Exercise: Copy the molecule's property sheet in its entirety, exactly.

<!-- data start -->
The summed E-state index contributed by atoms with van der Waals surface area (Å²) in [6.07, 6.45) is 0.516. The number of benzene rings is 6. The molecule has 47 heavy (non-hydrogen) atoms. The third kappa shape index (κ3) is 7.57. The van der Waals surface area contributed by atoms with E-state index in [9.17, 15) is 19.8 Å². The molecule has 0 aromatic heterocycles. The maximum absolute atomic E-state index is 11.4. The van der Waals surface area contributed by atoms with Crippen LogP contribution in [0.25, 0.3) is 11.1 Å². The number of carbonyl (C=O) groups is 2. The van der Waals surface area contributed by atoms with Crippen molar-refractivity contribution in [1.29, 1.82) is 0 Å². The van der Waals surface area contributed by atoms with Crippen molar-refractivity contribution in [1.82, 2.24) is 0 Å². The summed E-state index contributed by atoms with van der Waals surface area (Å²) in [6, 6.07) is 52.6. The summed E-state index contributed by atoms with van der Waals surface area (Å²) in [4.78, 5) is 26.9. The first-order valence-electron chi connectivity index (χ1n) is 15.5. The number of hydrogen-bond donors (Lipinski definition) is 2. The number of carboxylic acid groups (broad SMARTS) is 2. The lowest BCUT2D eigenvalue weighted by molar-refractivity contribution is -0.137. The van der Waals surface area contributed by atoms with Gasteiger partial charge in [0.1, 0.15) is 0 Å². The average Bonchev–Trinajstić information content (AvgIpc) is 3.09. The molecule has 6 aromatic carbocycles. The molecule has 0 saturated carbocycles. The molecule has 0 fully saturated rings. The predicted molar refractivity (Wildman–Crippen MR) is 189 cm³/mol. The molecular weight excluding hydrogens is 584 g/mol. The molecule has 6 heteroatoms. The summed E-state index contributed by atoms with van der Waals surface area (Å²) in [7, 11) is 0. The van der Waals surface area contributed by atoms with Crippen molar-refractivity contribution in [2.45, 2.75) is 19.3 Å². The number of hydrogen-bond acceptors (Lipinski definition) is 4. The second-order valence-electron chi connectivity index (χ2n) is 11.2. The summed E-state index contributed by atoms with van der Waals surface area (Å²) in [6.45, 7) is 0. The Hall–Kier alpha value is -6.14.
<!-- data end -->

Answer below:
The summed E-state index contributed by atoms with van der Waals surface area (Å²) in [6.07, 6.45) is 0.516. The number of benzene rings is 6. The molecule has 47 heavy (non-hydrogen) atoms. The third kappa shape index (κ3) is 7.57. The van der Waals surface area contributed by atoms with E-state index in [9.17, 15) is 19.8 Å². The molecule has 0 aromatic heterocycles. The maximum absolute atomic E-state index is 11.4. The van der Waals surface area contributed by atoms with Crippen LogP contribution in [0.25, 0.3) is 11.1 Å². The number of carbonyl (C=O) groups is 2. The van der Waals surface area contributed by atoms with Crippen molar-refractivity contribution in [1.29, 1.82) is 0 Å². The van der Waals surface area contributed by atoms with Crippen molar-refractivity contribution in [1.82, 2.24) is 0 Å². The summed E-state index contributed by atoms with van der Waals surface area (Å²) in [6, 6.07) is 52.6. The summed E-state index contributed by atoms with van der Waals surface area (Å²) in [4.78, 5) is 26.9. The first-order valence-electron chi connectivity index (χ1n) is 15.5. The number of hydrogen-bond donors (Lipinski definition) is 2. The number of carboxylic acid groups (broad SMARTS) is 2. The lowest BCUT2D eigenvalue weighted by molar-refractivity contribution is -0.137. The van der Waals surface area contributed by atoms with Gasteiger partial charge in [0.1, 0.15) is 0 Å². The average Bonchev–Trinajstić information content (AvgIpc) is 3.09. The molecule has 6 aromatic carbocycles. The molecule has 0 saturated carbocycles. The molecule has 0 fully saturated rings. The predicted molar refractivity (Wildman–Crippen MR) is 189 cm³/mol. The molecular weight excluding hydrogens is 584 g/mol. The molecule has 6 heteroatoms. The summed E-state index contributed by atoms with van der Waals surface area (Å²) in [7, 11) is 0. The van der Waals surface area contributed by atoms with Crippen molar-refractivity contribution in [2.45, 2.75) is 19.3 Å². The number of hydrogen-bond acceptors (Lipinski definition) is 4. The second-order valence-electron chi connectivity index (χ2n) is 11.2. The summed E-state index contributed by atoms with van der Waals surface area (Å²) in [6.45, 7) is 0. The Hall–Kier alpha value is -6.14.